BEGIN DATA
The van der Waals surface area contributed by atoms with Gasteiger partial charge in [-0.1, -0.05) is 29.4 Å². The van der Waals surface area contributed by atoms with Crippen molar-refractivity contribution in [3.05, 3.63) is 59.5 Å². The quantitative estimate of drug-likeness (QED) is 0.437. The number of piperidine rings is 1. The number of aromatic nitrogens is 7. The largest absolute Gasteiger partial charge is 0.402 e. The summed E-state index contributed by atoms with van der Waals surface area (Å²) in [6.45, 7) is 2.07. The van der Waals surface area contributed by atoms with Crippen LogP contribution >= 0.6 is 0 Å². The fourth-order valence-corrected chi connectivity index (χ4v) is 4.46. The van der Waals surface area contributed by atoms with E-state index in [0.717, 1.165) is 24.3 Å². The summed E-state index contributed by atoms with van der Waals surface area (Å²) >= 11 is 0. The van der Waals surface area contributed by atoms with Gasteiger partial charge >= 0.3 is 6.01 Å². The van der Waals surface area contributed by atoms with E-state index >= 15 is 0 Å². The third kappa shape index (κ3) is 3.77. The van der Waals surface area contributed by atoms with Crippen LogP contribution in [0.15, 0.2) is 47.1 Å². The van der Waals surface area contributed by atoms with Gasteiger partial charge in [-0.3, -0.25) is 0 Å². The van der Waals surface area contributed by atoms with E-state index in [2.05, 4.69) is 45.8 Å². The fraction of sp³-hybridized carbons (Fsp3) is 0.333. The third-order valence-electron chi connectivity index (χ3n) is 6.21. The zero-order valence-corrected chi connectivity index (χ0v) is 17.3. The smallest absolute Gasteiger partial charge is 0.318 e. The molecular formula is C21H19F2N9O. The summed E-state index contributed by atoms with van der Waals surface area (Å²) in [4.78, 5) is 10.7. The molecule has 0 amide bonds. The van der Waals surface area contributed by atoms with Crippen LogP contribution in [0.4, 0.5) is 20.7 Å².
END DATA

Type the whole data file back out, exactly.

The van der Waals surface area contributed by atoms with Gasteiger partial charge in [-0.1, -0.05) is 29.4 Å². The van der Waals surface area contributed by atoms with Crippen molar-refractivity contribution in [3.05, 3.63) is 59.5 Å². The quantitative estimate of drug-likeness (QED) is 0.437. The number of piperidine rings is 1. The number of aromatic nitrogens is 7. The largest absolute Gasteiger partial charge is 0.402 e. The summed E-state index contributed by atoms with van der Waals surface area (Å²) in [6.45, 7) is 2.07. The van der Waals surface area contributed by atoms with Crippen LogP contribution >= 0.6 is 0 Å². The fourth-order valence-corrected chi connectivity index (χ4v) is 4.46. The van der Waals surface area contributed by atoms with E-state index in [0.717, 1.165) is 24.3 Å². The summed E-state index contributed by atoms with van der Waals surface area (Å²) >= 11 is 0. The van der Waals surface area contributed by atoms with Gasteiger partial charge >= 0.3 is 6.01 Å². The van der Waals surface area contributed by atoms with E-state index >= 15 is 0 Å². The third kappa shape index (κ3) is 3.77. The van der Waals surface area contributed by atoms with Crippen LogP contribution in [0.15, 0.2) is 47.1 Å². The van der Waals surface area contributed by atoms with Gasteiger partial charge in [-0.3, -0.25) is 0 Å². The van der Waals surface area contributed by atoms with E-state index in [2.05, 4.69) is 45.8 Å². The fraction of sp³-hybridized carbons (Fsp3) is 0.333. The third-order valence-electron chi connectivity index (χ3n) is 6.21. The zero-order valence-corrected chi connectivity index (χ0v) is 17.3. The smallest absolute Gasteiger partial charge is 0.318 e. The molecular formula is C21H19F2N9O. The summed E-state index contributed by atoms with van der Waals surface area (Å²) in [4.78, 5) is 10.7. The molecule has 0 amide bonds. The van der Waals surface area contributed by atoms with Crippen LogP contribution in [0.4, 0.5) is 20.7 Å².